I recently started following Paraffle Embroidery on Instagram when they showed up under one of the craft hashtags I follow because I really liked the stylistic design of their animal embroideries, especially the sloth! When I saw that they had released a needle painting kit in such a cute size and design I had to get it. There were two colours ways for this orange slice design, navy blue or pink; I chose the navy as I thought the stitched orange looked more striking against the darker colour.
I really like carbon paper for transferring designs onto fabric as you can usually get a lot of detail and any lines that you don’t stitch over will eventually fade away or be rubbed off as you work so there’s no need to wash them away as you have to do with a fabric pen.
I have done needle painting before, but I’m always keen to practice my technique as it can be a tricky one to get right, especially blending colours like in this project. I’m also always interested to see how other people do it in case I can pick up any tips to improve my own work. The instruction booklet included with this kit was great. It broke down the steps into sections with detailed text explaining which stitches to use, the placement for them, and how your work should look when you’ve finished that step, along with clear photographs. It was especially good at explaining how to achieve the blending technique that gives the painted effect. There was also a useful section at the back for basic sewing skills like starting and tying off and how to do the stitches.
This little kit was perfect for doing in the evenings in front of the TV. It’s small size meant that it wasn’t heavy to hold up and whilst it still required concentration, the repetitive nature of each orange segment meant that you didn’t need to keep referring to the instructions and could get into a rhythm of sewing. It would make a great gift for someone who was fairly new to sewing and wanted to improve their skills.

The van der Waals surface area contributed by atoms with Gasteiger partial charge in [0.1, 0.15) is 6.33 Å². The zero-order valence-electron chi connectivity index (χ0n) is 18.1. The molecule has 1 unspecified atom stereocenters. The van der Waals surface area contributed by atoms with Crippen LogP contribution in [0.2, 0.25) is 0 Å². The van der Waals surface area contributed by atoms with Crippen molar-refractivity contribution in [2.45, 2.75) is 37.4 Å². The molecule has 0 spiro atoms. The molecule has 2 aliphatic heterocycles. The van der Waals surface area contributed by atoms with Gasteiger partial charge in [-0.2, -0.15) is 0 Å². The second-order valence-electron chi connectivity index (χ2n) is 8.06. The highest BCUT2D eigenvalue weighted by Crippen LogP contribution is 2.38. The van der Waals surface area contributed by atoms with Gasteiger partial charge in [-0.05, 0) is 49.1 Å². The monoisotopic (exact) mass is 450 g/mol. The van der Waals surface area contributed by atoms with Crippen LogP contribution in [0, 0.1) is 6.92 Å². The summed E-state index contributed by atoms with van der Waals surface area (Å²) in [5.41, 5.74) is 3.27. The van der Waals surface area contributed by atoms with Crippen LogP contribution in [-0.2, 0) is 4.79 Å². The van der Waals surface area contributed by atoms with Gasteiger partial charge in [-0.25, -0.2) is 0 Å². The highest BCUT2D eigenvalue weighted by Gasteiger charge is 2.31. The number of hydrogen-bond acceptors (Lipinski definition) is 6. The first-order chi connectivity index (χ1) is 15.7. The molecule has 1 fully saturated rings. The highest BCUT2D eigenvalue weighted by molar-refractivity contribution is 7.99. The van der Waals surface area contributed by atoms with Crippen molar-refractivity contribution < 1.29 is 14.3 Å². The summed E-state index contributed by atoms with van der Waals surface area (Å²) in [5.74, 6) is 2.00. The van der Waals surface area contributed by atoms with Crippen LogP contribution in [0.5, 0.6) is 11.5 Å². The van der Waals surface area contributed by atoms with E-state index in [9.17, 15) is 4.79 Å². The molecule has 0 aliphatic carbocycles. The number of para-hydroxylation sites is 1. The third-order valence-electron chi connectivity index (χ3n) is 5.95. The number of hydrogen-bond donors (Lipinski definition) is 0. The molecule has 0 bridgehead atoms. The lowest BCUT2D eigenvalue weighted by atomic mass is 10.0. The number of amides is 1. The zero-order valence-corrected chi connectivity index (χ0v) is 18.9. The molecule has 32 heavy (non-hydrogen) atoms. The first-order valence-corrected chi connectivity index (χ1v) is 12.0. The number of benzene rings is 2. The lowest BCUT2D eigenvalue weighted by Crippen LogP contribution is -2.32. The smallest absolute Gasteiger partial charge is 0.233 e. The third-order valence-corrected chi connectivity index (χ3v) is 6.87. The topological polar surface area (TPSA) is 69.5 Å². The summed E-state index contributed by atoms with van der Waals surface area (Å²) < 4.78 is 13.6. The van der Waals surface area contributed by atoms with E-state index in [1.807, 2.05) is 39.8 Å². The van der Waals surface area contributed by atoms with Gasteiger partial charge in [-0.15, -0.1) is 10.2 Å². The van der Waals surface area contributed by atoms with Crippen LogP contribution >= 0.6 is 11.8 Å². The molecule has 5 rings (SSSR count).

I’m clinging on to summer here with this beautiful wisteria flower felt mobile from last month’s Craft Box Club. I thoroughly enjoyed this project! I always enjoy working with felt, but the simplicity of the process combined with the satisfying results made this one a real hit for me.
Included in the box was:
Green felt sheet
Purple felt sheet x3
Lilac felt sheet x3
When I unpacked the box I was a bit concerned that there wouldn’t be enough green cotton, but there was actually plenty. As usual the link for the instructions was also included. I found the video more helpful than the photos this time around, especially for knotting the string onto the hoop.
The project started with cutting out the leaves. There wasn’t a template for this, just cut as many as you could from the sheet of green felt. The pictures and video gave quite a good indication of the rough size required. The project used thirty leaves. I cut a few more than this, which was quite good as I could select the best ones as I went along. Some of the leaves were pinched at one end and sewn to create a 3D effect. This process was repeated again at the end to add the final leaves to the hoop, although I would have preferred to do them all at once rather than in two lots.
The best part was making the flowers. They were made by cutting strips of felt which were then threaded on to string creating folds of material as you go, and the less neat the better to achieve a ruffled effect. There was enough material for three flowers of each colour, purple and lilac. Two pinched leaves and a non-pinched leaf were added to the top of each one.
The trickiest part was tying the flower strings onto the embroidery hoop, which acted as the frame for the mobile to hang from. The knot was quite easy to do, especially with the help of the video as I already mentioned, but the hardest part was trying to make sure there were evenly spaced and all the same height. Lastly two pinched leaves were stitched together and sewn to the top of each knot, before tying on the string and wooden bead to hang the mobile from.
This was such a lovely project to complete and I love the results. It was a fairly quick one too and not too much mess either, always a bonus! Even though we are heading into Autumn now I can always be reminded of sunny days when I look at it.
I think the inspirational message to ‘Keep Going’ on this paint-by-numbers style embroidery was very relevant as this was quite a labour intensive project all completed in the same stitch! This embroidery kit is one of many positive, uplifting kits available from Hello! Hooray! I’ve been wanting to try out some negative space embroidery for a while and this was a really nice project to work on in front of the TV every evening.
Included in the kit was:
Length of white cotton thread
Embroidery hoops x2